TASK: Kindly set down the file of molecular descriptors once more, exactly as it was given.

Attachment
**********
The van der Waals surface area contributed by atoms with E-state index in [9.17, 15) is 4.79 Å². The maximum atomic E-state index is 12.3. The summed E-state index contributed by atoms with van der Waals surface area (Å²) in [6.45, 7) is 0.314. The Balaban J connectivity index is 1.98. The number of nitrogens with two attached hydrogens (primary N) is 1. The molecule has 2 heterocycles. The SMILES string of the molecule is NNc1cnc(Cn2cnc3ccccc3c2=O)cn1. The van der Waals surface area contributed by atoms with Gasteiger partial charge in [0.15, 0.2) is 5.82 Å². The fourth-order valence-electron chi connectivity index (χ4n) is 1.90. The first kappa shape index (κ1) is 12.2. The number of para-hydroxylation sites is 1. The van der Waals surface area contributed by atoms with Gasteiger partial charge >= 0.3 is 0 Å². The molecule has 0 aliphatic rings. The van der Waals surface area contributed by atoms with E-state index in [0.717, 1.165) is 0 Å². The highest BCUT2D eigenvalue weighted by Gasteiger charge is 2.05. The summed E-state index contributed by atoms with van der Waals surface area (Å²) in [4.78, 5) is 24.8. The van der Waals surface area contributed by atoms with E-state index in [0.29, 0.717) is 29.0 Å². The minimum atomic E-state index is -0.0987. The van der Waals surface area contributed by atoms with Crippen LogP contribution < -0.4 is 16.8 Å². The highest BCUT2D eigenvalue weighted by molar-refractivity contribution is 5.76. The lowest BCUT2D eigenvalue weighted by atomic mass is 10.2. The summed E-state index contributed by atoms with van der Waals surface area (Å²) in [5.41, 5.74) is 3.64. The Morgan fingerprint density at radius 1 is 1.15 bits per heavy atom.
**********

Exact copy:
The van der Waals surface area contributed by atoms with E-state index in [9.17, 15) is 4.79 Å². The maximum atomic E-state index is 12.3. The summed E-state index contributed by atoms with van der Waals surface area (Å²) in [6.45, 7) is 0.314. The Balaban J connectivity index is 1.98. The number of nitrogens with two attached hydrogens (primary N) is 1. The molecule has 2 heterocycles. The SMILES string of the molecule is NNc1cnc(Cn2cnc3ccccc3c2=O)cn1. The van der Waals surface area contributed by atoms with Gasteiger partial charge in [0.15, 0.2) is 5.82 Å². The fourth-order valence-electron chi connectivity index (χ4n) is 1.90. The first kappa shape index (κ1) is 12.2. The number of para-hydroxylation sites is 1. The van der Waals surface area contributed by atoms with Gasteiger partial charge >= 0.3 is 0 Å². The molecule has 0 aliphatic rings. The van der Waals surface area contributed by atoms with E-state index in [0.717, 1.165) is 0 Å². The highest BCUT2D eigenvalue weighted by Gasteiger charge is 2.05. The summed E-state index contributed by atoms with van der Waals surface area (Å²) in [4.78, 5) is 24.8. The van der Waals surface area contributed by atoms with E-state index in [0.29, 0.717) is 29.0 Å². The minimum atomic E-state index is -0.0987. The van der Waals surface area contributed by atoms with Crippen LogP contribution < -0.4 is 16.8 Å². The highest BCUT2D eigenvalue weighted by molar-refractivity contribution is 5.76. The lowest BCUT2D eigenvalue weighted by atomic mass is 10.2. The summed E-state index contributed by atoms with van der Waals surface area (Å²) in [5.41, 5.74) is 3.64. The Morgan fingerprint density at radius 1 is 1.15 bits per heavy atom.